As the election results were coming in last night for the New Jersey gubernatorial race, I was as surprised as Fausta Wertz that the following scenario didn’t occur:
Most of us who have lived in New Jersey for decades, however, expected the unions to turn out en masse to outmuscle and outnumber other voters in favor of Corzine. After all, the state is the largest employer in New Jersey, and that’s what unions do, sometimes not very subtly. Union leaders have been known to brag about it:
“We call it knock and drag,” said Jim Williams, general president and director of organizing of the International Union of Painters and Allied Trades, with about 3,500 members in New Jersey. “We knock on the door and drag ‘em out to vote.”
Corzine also greatly outspent (from his own pockets) his challengers; he outspent Christie 3:1 and Daggett by nearly 12:1.
The state Democrats had the full support of the Obama campaign staff, but it didn’t stop there. President Obama visited the state four times and was in New Jersey campaigning at five events last Sunday, telling voters to get their cousins out to vote for Corzine:
“You’re going to need to get Cousin Pookie off the couch and say ‘Pookie, it’s time to go vote,’” Mr. Obama said. “You’ve all got a Cousin Pookie. You know whom I’m talking about.”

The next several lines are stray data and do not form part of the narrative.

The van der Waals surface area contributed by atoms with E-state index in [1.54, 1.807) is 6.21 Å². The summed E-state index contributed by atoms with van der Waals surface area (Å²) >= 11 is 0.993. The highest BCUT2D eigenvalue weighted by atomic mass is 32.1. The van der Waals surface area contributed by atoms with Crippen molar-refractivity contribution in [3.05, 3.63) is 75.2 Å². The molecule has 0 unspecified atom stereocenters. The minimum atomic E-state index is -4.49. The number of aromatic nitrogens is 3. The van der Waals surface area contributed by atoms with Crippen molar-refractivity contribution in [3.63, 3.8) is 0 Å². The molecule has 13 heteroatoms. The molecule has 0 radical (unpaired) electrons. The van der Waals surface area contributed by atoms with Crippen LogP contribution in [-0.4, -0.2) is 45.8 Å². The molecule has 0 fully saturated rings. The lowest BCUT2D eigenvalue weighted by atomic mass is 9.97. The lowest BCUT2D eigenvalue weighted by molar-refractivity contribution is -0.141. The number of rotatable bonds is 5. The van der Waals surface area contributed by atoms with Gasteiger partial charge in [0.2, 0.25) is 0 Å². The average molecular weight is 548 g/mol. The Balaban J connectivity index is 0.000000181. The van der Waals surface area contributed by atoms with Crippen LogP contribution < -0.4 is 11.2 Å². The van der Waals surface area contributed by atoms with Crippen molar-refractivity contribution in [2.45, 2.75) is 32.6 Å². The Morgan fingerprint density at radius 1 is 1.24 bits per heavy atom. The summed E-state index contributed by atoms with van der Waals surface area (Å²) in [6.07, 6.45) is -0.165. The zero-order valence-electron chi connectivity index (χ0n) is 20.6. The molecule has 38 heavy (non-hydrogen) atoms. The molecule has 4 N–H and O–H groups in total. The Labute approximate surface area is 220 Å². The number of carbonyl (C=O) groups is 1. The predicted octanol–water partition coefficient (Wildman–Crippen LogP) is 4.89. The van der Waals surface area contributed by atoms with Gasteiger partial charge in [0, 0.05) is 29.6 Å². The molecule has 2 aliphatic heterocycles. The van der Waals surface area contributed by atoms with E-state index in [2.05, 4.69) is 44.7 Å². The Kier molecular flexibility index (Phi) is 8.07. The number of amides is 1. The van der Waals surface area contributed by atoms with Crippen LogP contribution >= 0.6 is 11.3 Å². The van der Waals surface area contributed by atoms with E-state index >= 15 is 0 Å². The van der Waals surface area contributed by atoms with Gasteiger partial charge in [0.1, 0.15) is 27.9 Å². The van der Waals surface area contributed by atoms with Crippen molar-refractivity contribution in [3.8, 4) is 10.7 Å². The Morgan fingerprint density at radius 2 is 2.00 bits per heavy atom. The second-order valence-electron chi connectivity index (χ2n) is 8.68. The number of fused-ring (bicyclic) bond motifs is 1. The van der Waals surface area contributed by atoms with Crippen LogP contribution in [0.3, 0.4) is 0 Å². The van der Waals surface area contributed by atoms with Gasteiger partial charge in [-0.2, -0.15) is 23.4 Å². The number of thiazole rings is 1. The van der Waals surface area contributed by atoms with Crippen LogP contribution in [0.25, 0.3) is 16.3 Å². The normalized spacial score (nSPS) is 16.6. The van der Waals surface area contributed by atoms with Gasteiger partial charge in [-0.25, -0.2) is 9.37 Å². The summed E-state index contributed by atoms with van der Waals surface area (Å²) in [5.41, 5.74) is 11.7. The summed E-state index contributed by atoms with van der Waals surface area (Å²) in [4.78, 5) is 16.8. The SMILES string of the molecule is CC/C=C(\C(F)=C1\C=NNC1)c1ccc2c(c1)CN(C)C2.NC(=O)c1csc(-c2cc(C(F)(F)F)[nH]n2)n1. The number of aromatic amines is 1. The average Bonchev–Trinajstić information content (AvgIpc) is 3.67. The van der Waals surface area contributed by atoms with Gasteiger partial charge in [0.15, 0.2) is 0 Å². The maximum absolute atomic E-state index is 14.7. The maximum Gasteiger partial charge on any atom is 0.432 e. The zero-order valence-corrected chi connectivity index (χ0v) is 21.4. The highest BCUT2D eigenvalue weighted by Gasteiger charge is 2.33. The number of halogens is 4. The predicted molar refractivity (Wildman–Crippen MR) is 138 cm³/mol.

I suppose — but it still seems rather unpresidential to use as silly a word as “Pookie.” Imagine the drubbing the President Bush would have gotten from such an anecdote.
On the other hand, NJ could have been worse, as this possibly apocryphal story emailed into Jay Nordlinger highlights:
“A story from my old stomping grounds of Chicago. Years ago, during the original Mayor Daley’s tenure, I heard of a precinct captain who, after the polls closed, realized that no one had voted for the Republican candidate for mayor. He came to the conclusion that no one would believe it. So, to avoid charges of voter fraud, he went in and pulled the lever for the Republican a dozen or so times.”
As Jay adds, “Don’t know if it’s true, but it sort of rings true.”
Meanwhile, libertarian econo-blogger Megan McArdle writes:
As long as social issues dominate the Republican Party, they will continue losing their north–I had a lot of relatives who at least considered voting for Obama. Ironically, I wonder if the tea parties won’t help bring the two wings of the Republican party together: guns and lower government spending are the two things all members can agree on. But if the south wants to keep its northern Republicans–and the congressional seats that come with them–it’s going to have to back off trying to make the northern party look like a miniature version of itself.
Though as Michael Barone counters:
From the 1996 election up through and including 2008., affluent counties in the East, Midwest and West have trended Democratic, largely through distaste for the religious and cultural conservatives whom voters there have seen (not without reason) as dominant in the Republican party. Now, with the specter of higher tax rates and a vastly expanded public sector, they may be—possibly—headed in the other direction. An interesting trend to watch.
Christie certainly called himself a conservative in a historically very blue state, and won dramatically in the process.